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UT Arlington NURS 5315 - Chapter 18 Exam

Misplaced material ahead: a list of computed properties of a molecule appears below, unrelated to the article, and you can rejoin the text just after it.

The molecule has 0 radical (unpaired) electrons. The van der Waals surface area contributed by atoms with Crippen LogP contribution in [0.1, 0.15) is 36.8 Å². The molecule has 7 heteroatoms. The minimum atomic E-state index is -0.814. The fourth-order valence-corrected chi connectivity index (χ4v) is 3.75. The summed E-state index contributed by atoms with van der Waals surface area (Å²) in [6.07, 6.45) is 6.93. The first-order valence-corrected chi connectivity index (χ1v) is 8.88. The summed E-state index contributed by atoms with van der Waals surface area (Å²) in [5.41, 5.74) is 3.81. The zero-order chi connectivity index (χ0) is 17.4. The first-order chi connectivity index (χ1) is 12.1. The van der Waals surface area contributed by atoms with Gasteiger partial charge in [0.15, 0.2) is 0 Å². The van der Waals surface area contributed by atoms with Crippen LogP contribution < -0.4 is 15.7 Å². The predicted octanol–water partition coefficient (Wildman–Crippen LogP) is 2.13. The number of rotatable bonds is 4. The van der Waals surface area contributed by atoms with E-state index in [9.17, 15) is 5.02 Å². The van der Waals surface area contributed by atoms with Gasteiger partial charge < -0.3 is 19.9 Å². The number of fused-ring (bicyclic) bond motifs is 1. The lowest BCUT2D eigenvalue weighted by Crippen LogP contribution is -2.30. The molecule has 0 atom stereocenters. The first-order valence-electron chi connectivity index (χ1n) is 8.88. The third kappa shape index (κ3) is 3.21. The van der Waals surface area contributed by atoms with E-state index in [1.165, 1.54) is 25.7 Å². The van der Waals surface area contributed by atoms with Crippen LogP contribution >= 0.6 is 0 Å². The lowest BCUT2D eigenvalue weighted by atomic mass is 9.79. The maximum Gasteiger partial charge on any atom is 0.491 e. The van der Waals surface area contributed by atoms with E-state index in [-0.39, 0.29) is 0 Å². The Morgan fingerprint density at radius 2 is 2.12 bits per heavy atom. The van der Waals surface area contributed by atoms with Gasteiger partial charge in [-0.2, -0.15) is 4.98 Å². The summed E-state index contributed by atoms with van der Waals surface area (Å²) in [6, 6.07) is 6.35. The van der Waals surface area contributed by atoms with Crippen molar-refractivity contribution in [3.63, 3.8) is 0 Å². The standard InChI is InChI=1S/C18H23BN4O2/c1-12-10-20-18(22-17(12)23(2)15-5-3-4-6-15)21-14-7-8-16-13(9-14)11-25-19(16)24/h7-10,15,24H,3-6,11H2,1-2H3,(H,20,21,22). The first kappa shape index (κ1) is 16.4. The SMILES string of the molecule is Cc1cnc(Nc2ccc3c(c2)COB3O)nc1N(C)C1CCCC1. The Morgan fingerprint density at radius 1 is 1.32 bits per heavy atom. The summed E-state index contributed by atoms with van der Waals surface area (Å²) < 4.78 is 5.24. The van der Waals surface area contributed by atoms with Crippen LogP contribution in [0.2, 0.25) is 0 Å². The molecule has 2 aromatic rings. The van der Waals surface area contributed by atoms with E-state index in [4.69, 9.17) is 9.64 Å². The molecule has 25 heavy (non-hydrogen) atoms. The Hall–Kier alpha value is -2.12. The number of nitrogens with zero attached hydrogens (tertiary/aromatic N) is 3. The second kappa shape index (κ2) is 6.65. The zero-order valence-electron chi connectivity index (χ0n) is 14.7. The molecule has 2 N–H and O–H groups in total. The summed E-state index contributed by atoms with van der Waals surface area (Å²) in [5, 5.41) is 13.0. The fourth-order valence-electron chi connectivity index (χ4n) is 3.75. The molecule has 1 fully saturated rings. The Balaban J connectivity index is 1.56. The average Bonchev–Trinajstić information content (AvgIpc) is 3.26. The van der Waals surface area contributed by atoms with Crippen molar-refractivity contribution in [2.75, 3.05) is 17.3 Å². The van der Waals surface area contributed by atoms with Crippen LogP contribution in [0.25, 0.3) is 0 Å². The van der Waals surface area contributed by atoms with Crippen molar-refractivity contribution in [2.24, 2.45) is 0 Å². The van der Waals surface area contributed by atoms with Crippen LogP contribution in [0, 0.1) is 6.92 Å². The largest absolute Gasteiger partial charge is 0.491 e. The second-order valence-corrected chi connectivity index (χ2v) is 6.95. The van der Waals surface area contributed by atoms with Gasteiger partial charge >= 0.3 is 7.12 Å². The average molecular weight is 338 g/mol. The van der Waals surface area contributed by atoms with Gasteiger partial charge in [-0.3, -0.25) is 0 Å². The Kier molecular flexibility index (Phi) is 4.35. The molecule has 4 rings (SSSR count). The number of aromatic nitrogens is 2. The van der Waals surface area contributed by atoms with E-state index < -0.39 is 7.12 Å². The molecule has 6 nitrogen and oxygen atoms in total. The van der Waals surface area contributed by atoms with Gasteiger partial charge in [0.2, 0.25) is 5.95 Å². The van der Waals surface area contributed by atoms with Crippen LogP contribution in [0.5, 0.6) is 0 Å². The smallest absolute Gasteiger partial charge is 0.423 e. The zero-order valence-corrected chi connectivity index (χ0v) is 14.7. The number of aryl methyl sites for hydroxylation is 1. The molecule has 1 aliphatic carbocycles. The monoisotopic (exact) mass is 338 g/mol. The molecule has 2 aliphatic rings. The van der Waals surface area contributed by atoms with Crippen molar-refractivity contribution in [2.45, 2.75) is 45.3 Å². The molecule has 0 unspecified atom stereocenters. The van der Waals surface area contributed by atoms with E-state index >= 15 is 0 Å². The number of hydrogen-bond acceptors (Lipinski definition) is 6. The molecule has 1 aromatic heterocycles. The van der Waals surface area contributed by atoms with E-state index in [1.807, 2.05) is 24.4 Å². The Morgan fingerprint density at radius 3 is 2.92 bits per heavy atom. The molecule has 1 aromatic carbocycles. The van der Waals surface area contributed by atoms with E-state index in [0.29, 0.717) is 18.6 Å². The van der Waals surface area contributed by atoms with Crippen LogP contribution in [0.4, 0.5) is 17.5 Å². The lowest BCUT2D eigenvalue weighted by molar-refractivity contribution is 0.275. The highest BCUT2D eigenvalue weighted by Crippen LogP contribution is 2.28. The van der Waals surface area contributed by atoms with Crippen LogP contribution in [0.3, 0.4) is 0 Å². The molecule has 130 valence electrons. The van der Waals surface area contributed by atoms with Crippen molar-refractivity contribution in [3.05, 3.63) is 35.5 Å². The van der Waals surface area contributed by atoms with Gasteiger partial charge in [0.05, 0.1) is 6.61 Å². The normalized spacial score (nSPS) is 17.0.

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Copyright © 2019, Elsevier Inc. All Rights Reserved. 1Chapter 18: Disorders of the Central and Peripheral Nervous Systems and the Neuromuscular JunctionMcCance/Huether: Pathophysiology: The Biologic Basis of Disease in Adults and Children, 8th EditionMULTIPLE CHOICE 1. What do diffuse axonal injuries (DAIs) of the brain often result in?a. Reduced levels of consciousnessb. Mild but permanent dysfunctionc. Fine motor tremorsd. Visual disturbancesANS: ADiffuse axonal injuries occur from mechanical forces of acceleration, deceleration, and rotation that cause stretching and shearing of axons. The injury can be mild, moderate, or severe. Persons with head injury can experience headaches, nausea and vomiting, confusion, disorientation, attention-deficit, dizziness, and impaired ability to concentrate for days after the injury, contributed to DAI among other processes. DAI can cause permanent or temporary dysfunction. DAI do not cause fine motor tremors or visual disturbances.PTS: 1 DIF: Cognitive Level: Remembering 2. What event is most likely to occur when a person experiences a closed head injury?a. Brief period of vital sign instabilityb. Cerebral edema throughout the cerebral cortexc. Cerebral edema throughout the diencephalond. Disruption of axons extending from the diencephalon and brainstemANS: ATransient cessation of respiration can occur with brief periods of bradycardia, and a decrease in blood pressure occurs, lasting 30 sec or less. Vital signs stabilize within a few seconds to within normal limits. Edema does not occur immediately. Disruption of axons in the diencephalon and brainstem may or may not occur.PTS: 1 DIF: Cognitive Level: Remembering 3. A healthcare professional wants to volunteer for a community education project to help prevent spinal cord injury. What activity would the professional most likely volunteer for?a. Teaching school aged children bicycle safetyb. Teaching stretching to high school athletesc. Teaching adults good body mechanics for liftingd. Teaching older adults how to prevent trip-and-fall eventsANS: DBecause of preexisting degenerative vertebral disorders, older adults are particularly at risk for minor trauma, resulting in serious spinal cord injury, especially from falls. Although any of the events listed could help prevent spinal cord injury, the activity targeting older adults would have the biggest impact because the risk to the other groups is less than that of the older adult.PTS: 1 DIF: Cognitive Level: Applying 4. A patient has a spinal cord injury at C4. What should the healthcare professional assess as the priority in this patient?a. Blood pressureb. Respirationsc. Pulsed. TemperatureANS: BIn the cervical region, the swelling that accompanies an injury to C3 to C5 can be life-threatening because of the possibility of resulting impairment of the diaphragm function (phrenic nerves exit C3 to C5). All vital signs are important, but because of this possibility the priority is to monitor signs of respiratory impairment.PTS: 1 DIF: Cognitive Level: Applying 5. What indicates that spinal shock is terminating?a. Voluntary movement below the level of injuryb. Reflex emptying of the bladderc. Paresthesia below the level of injuryd. Decreased deep tendon reflexes and flaccid paralysisANS: BIndications that spinal shock is terminating include the reappearance of reflex activity, hyperreflexia, spasticity, and reflex emptying of the bladder. Termination of spinal shock is not evidenced by voluntary movement, paresthesia, decreased deep tendon reflexes, or paralysis.PTS: 1 DIF: Cognitive Level: RememberingCopyright © 2019, Elsevier Inc. All Rights Reserved. 2 6. A healthcare professional is caring for a patient who has a spinal cord injury at T5. The patient exhibits severe hypertension, a heart rate of 32 beats/min, and sweating above the spinal cord lesion. How does the professional chart this event?a. Craniosacral dysreflexiab. Parasympathetic dysreflexiac. Autonomic hyperreflexiad. Retrograde hyperreflexiaANS: CIndividuals most likely to be affected have lesions at the T6 level or above. Paroxysmal hypertension (up to 300 mmHg systolic), a pounding headache, blurred vision, sweating above the level of the lesion with flushing of the skin, nasal congestion, nausea, piloerection caused by pilomotor spasm, and bradycardia (30 to 40 beats/min) characterize autonomic hyperreflexia. This does not describe craniosacral dysreflexia, parasympathetic dysreflexia, or retrograde hyperreflexia.PTS: 1 DIF: Cognitive Level: Remembering 7. Why does a person who has a spinal cord injury experience faulty control of sweating?a. The hypothalamus is unable to regulate body heat as a result of damage to the sympathetic nervous system.b. The thalamus is unable to regulate body heat as a result of damage to the sympathetic nervous system.c. The hypothalamus is unable to regulate body heat as a result of damage to the parasympathetic nervous system.d. The thalamus is unable to regulate body heat as a result of damage to spinal nerve roots.ANS: AA spinal cord injury results in disturbed thermal control because the hypothalamus is unable to regulate a damaged sympathetic nervous system. This damage causes faulty control of sweating and radiation through capillary dilation. The thalamus is not involved in temperature regulation.PTS: 1 DIF: Cognitive Level: Remembering 8. Autonomic hyperreflexia-induced bradycardia is a result of stimulation of what?a. Sympathetic nervous system to β-adrenergic receptors to the sinoatrial nodeb. Carotid sinus to the vagus nerve to the sinoatrial nodec. Parasympathetic nervous system to the glossopharyngeal nerve to the atrioventricular noded. Bundle branches to the α-adrenergic receptors to the sinoatrial nodeANS: BThe intact autonomic nervous system reflexively responds with an arteriolar spasm that increases blood pressure. Baroreceptors in the cerebral vessels, the carotid sinus, and the aorta sense the hypertension and stimulate the parasympathetic system. The heart rate decreases, but the visceral and peripheral vessels do not dilate because efferent impulses cannot pass through the cord. The sympathetic system is damaged and not able to stimulate receptors. Without sympathetic balance, the parasympathetic nervous system dominates. The glossopharyngeal nerve is not involved in heart rate regulation. α-Adrenergic receptors would be stimulated by the sympathetic system.PTS: 1 DIF: Cognitive Level: